The Director General of the National Centre for the Control of Aids (NACA), Dr. Gambo Aliyu has disclosed that over 40,000 people are on antiretroviral drugs for the control of HIV in Kaduna State.
Speaking at a one-day multi-stakeholder dialogue organised by the Nigerian Network of Religious Leaders Living with or Personally Affected by HIV/AIDS (NINERELA+) in Kaduna on Tuesday, the DG who was represented by the NACA Zonal Coordinator, Mr. Tobias John, raised the alarm that the donors would stop providing drugs for the vulnerable group in two years.
He said, “Nigeria has achieved epidemic control where the people who have funded this response for over 25 years are telling us that they are going back to their country because the coronavirus killed more of them than Africans and they cannot continue spending taxpayers resources on African and Latin Americans.
“What this means is that in the next two or three years, the donors will leave and we will be left with the burden of providing drugs worth over N2 billion for the over 40, 000 people who are currently on drugs in Kaduna annually.”
He urged the government and other key stakeholders to begin strategies on a way forward after the donors leave to continue to ensure communities are HIV free.
He stressed the need for religious leaders to understand their roles in shaping society and the people within their communities.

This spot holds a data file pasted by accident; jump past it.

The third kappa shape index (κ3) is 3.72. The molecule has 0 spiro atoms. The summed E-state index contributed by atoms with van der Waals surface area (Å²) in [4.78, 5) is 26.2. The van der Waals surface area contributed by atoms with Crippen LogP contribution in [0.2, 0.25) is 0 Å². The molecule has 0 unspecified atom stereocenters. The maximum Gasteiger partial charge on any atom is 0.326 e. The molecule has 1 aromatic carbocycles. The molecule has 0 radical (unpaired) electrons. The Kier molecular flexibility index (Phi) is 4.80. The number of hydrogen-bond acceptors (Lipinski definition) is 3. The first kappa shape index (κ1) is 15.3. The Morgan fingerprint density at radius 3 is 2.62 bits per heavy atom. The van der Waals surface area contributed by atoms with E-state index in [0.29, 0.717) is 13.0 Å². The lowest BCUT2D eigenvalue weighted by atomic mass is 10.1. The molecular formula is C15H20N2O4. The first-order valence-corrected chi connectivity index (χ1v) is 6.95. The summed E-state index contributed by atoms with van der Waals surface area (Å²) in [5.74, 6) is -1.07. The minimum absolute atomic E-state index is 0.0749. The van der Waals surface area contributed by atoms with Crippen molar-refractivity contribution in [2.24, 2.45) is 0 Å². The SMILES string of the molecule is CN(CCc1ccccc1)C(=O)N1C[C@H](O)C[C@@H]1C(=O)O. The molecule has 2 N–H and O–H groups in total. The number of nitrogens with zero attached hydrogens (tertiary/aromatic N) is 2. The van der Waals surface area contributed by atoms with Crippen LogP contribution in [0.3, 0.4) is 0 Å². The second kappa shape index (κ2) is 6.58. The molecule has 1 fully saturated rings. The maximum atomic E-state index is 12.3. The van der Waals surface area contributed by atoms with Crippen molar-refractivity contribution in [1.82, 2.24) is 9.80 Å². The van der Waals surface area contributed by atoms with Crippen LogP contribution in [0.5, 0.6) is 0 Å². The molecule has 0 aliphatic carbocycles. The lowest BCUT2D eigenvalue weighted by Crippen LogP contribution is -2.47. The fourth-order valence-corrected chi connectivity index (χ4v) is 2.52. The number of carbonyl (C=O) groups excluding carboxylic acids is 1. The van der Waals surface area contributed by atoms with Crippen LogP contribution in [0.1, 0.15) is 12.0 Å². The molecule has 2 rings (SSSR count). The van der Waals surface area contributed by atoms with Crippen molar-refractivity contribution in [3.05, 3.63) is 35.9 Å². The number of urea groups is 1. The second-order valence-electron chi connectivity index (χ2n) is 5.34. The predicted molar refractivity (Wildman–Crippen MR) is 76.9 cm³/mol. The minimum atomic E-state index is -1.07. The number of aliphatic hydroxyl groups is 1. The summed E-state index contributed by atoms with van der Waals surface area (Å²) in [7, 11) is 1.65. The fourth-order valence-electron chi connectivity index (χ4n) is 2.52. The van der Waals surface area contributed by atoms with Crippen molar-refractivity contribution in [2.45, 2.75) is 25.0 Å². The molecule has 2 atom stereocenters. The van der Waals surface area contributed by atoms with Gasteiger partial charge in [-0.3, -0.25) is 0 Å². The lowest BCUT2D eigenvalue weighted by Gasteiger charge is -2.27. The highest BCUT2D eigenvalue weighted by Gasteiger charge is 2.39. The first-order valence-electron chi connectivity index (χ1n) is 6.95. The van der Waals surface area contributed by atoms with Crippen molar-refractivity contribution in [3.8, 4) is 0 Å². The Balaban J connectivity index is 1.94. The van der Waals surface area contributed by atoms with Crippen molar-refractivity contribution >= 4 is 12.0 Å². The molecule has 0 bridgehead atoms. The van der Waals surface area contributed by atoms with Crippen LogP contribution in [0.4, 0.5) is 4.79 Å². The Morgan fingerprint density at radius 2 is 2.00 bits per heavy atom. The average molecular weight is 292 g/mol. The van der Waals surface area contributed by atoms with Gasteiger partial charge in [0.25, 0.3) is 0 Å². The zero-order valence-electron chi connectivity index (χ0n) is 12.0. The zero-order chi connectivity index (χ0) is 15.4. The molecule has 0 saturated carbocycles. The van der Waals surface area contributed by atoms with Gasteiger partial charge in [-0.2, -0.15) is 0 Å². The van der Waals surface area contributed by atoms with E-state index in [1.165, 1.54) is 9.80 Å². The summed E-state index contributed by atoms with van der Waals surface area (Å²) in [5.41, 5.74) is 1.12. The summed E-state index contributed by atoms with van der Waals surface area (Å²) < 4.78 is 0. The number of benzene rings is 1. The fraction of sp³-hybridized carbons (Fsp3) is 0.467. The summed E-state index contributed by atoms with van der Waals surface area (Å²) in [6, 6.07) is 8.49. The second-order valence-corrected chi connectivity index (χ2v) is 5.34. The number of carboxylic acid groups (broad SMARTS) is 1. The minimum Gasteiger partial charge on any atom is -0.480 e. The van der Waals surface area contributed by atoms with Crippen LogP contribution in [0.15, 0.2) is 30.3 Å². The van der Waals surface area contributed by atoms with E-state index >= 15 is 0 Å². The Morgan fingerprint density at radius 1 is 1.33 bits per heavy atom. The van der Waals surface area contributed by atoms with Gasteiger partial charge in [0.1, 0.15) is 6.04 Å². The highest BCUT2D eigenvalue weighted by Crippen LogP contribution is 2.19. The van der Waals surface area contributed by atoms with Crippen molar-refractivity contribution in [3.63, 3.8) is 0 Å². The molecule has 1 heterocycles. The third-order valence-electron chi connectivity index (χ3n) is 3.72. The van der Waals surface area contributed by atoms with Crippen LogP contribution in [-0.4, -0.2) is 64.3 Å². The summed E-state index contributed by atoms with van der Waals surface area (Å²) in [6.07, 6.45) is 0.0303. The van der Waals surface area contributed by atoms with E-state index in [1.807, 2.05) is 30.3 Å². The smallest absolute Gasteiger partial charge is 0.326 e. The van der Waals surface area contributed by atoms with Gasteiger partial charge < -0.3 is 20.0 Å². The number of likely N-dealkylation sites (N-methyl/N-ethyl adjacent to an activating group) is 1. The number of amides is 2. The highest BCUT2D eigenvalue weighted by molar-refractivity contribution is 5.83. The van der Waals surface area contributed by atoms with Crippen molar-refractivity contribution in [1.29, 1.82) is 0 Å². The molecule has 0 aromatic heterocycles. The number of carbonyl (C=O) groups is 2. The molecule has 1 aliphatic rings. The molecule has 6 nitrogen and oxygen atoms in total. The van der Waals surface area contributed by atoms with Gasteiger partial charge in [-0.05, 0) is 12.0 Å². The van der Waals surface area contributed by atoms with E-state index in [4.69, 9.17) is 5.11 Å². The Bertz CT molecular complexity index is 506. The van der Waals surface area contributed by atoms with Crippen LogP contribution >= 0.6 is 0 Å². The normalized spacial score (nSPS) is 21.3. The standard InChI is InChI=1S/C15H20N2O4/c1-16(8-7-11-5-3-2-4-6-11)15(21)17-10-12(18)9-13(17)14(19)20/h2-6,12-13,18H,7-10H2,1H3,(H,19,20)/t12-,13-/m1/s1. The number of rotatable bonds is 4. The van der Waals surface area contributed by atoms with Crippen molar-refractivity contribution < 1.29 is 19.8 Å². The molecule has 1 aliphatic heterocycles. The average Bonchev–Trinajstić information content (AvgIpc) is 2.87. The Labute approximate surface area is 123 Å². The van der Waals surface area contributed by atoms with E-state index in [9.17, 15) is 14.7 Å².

In her remark, the Executive Director, NINERELA+, Amber Erinmwine, said the dialogue represented a significant milestone in the collective efforts to address the challenges posed by HIV stigma and gender-based violence in society.
She said, “HIV stigma and gender-based violence are complex issues with far-reaching consequences, affecting the physical and emotional well-being of survivors and our broader social fabric so, over the course of this dialogue, we aim to explore, dissect, and illuminate the intersections between HIV stigma and gender-based violence.”
NINERELA+ Nigerian Ambassador and Board Chairman, Aisha Usman who has been living with HIV for over 23 years explained that gender and human rights violation is a major driver of HIV.
She called on religious leaders to use their voices to reduce the spread of HIV, stigmatisation and sexual and gender-based violence in communities.
In a goodwill message, the State Coordinator of the National Human Rights Commission (NHRC), Dr. Terngu Gwar, said discrimination and gender-based violence were critical development issues that required urgent interventions.
Also in their separate remarks the representatives of the Christian Association of Nigeria (CAN), Kaduna State and the Association of Muslim Intellectuals of Nigeria, Archbishop Joseph Yari and Alhaji Lawal Juniad, said faith-based leaders must try to update themselves on the developments and challenges in order to proffer solutions.
They however lamented that there was still stigma and hoped the dialogue would review the consciousness that HIV still exists and that there are new developments.